Open Access Mini Review

Interaction between Arbuscular Mycorrhiza and Rhizobacteria with Legumes : A Promising Strategy to Fight with Abiotic Stress

Shweta Singh1*, Sivalingam Anandhan and Rupesh Kumar Singh3

1Biosystems and Integrative Sciences Institute (BioISI), Plant Functional Biology Center, University of Minho, Braga, Portugal

2Directorate of Onion and Garlic Research, Pune, Maharashtra, India

3Chemistry Center (CQ-VR), Department of Agronomy, Villa Real, Portugal

Corresponding Author

Received Date: July 15, 2021;  Published Date: August 03, 2021


Symbiotic association of rhizobium with legumes plays a key role in biological nitrogen fixation while the arbuscular mycorrhizal (AM) association with high plants can increase the availability of poorly mobile nutrients such as phosphorous. In legumes both the symbiots can inhabit and synergistically affect each other in various stress conditions such as drought and mineral deficiency. Understanding the impact of tripartite interaction between AM and rhizobacteria under different abiotic stress can be a powerful strategy to improve the soil condition and plant yield in sustainable way.

Keywords: Arbuscular mycorrhiza; Drought; Legumes; Rhizobium; Symbiosis; Tripartite interaction

Abbreviations:Arbuscular mycorrhizal fungi (AMF); Biological nitrogen fixation (BNF); Nitrogen (N); Phosphorus (P)


Legumes are agriculturally and ecologically important crop as they are the major source of food and feed worldwide. Legumes are also a key component of biological nitrogen fixation (BNF). Legumes form two types of symbiotic association with soil microorganisms. The symbiotic association established between legumes and diazotrophic bacteria is unique and exclusive to legumes only. In this association, the bacteria inhabit in the host plants’ root nodules and fix the atmospheric nitrogen (N2) into biologically available form, i.e., ammonia [1]. The second association occurs between legumes and arbuscular mycorrhiza fungi (AMF) it is very common in majority of terrestrial vascular plants [2]. AMF colonize plant roots and reach the surrounding soil by creating extensive network of mycelium. This intense mycelium network reaches beyond the depletion zone where poorly mobile nutrients such as phosphorus (P) are present [3].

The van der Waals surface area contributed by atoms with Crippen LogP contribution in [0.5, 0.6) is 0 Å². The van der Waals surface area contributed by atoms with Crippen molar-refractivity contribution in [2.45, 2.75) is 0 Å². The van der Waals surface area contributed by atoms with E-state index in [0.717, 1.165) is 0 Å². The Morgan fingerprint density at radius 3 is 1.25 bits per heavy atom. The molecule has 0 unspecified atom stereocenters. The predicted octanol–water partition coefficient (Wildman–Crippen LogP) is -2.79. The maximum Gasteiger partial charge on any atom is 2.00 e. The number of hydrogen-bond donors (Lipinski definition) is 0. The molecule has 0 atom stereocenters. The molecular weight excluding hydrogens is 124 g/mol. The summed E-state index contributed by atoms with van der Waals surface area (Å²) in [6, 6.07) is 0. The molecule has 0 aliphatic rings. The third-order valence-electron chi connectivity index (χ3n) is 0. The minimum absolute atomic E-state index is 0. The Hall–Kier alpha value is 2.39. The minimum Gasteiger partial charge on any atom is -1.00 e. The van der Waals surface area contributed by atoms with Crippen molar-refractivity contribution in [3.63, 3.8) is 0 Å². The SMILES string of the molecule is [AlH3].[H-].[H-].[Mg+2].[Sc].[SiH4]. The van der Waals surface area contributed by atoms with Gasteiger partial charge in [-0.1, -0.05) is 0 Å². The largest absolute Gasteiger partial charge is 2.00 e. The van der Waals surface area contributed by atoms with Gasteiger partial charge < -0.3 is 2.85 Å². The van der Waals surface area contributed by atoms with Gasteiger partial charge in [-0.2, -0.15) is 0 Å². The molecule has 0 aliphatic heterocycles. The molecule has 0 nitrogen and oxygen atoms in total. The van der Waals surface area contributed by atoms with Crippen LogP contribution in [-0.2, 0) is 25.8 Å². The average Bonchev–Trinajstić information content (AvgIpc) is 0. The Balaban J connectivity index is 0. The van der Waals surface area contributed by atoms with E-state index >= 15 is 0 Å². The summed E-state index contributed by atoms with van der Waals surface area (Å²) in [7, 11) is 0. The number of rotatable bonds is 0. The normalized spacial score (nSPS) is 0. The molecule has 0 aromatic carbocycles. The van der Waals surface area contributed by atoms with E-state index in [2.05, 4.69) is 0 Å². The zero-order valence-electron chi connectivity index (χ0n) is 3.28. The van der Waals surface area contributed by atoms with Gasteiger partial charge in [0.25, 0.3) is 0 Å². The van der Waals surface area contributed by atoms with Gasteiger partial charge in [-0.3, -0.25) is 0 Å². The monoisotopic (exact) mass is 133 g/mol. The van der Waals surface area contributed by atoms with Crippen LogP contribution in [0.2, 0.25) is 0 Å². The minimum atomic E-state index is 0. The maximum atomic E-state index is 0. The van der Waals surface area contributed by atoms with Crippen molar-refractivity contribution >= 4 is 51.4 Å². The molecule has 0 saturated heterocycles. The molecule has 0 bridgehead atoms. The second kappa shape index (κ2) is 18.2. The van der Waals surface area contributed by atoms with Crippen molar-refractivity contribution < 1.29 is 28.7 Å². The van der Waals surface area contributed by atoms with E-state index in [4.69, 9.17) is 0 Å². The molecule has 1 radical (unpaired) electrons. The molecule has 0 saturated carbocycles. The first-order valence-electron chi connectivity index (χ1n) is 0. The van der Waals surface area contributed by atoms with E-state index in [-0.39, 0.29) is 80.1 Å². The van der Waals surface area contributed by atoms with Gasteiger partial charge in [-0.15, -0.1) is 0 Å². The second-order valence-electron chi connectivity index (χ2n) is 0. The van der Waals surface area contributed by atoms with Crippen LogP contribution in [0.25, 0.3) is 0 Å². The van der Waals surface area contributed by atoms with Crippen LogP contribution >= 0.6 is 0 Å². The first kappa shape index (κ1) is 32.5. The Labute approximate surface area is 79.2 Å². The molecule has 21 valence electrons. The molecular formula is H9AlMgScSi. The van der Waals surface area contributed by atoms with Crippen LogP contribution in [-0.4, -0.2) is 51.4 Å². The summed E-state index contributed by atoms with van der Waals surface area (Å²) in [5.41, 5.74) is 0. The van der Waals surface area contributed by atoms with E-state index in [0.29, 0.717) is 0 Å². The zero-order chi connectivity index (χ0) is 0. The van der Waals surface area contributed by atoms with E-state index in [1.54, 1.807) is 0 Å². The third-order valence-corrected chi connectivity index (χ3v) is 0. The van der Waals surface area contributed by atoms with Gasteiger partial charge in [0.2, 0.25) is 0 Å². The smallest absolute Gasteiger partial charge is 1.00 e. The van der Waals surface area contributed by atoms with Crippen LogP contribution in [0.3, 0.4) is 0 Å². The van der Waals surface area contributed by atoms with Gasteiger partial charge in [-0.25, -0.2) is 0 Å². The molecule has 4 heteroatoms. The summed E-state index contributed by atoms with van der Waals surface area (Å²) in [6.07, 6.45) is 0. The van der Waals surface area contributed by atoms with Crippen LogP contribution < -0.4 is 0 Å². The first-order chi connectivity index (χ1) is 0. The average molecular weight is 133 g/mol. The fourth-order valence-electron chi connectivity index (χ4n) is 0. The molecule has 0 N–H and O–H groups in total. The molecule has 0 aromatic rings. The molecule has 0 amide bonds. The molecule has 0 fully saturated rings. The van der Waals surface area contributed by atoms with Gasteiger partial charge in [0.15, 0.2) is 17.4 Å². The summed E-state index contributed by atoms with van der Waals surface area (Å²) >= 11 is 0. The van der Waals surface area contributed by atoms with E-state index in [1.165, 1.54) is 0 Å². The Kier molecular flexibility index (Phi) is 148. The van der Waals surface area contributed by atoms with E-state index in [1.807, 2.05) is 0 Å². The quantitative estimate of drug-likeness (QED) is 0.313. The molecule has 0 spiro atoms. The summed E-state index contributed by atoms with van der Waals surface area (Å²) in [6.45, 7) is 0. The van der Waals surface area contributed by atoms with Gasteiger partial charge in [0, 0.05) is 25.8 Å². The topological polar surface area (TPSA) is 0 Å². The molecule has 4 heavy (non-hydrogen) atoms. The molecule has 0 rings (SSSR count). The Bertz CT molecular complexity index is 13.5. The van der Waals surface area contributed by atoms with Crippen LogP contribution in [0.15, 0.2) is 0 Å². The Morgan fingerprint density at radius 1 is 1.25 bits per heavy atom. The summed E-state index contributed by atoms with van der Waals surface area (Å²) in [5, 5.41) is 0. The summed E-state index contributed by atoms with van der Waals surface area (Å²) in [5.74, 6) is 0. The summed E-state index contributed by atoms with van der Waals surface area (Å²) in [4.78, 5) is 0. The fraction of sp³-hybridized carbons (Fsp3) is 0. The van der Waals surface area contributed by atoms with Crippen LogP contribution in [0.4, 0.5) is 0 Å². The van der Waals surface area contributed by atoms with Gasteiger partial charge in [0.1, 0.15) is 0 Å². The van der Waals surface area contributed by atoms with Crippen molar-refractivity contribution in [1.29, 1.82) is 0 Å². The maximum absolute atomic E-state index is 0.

The effect of either AMF or rhizobium on host plants have been studied more intensively while the combined effect of AMF and rhizobium are less studied. The tripartite interaction of legumes with rhizobium and AMF is more complex than the symbiotic association of legume with rhizobium or AMF alone. Rhizobial and mycorrhizal association can synergistically affect the plant growth [4-6] but the interaction of these two symbionts can also reduce the growth of plant [7,8].

In tripartite interaction, the environmental factors and nutrient availability along with AMF and rhizobium may influence the overall plant growth and yield. In different conditions of light, it has been found that AMF and rhizobium association can positively and negatively affect the seed production in lema bean [8]. In normal light condition the association of these two symbionts showed synergistic effect while in limited light AMF negatively affect the nitrogen fixating capacity of rhizobium inhabiting in lema bean [8]. In case of prairie legume Amorpha canescens, AMF and rhizobia together increased the biomass. Also, it has been reported that the decrease in nodulation due to addition of nitrogen can counter by the coinfection of AMF [5].

Maintenance of rhizobial symbiosis requires high level of P, probably because the concentration of P is significantly higher in microbial cell [9]. P deficiency not only affects the nodule formation but also affect the photosynthetic capacity of plant [9]. As AMF generally improve the P availability, the AMF symbiosis is expected to positivity affect the functioning of rhizobial association with host. It has been reported that AMF stimulates the nitrogen fixation in two Medicago species under low P availability [10]. The positive impact of AMF along with rhizobia on biological nitrogen fixation under low P availability have been reported in cowpea and prairie legume [5,11]. On the other hand, under P-sufficient condition, they compete for the carbon (C) and negatively affect the biomass production [7,12].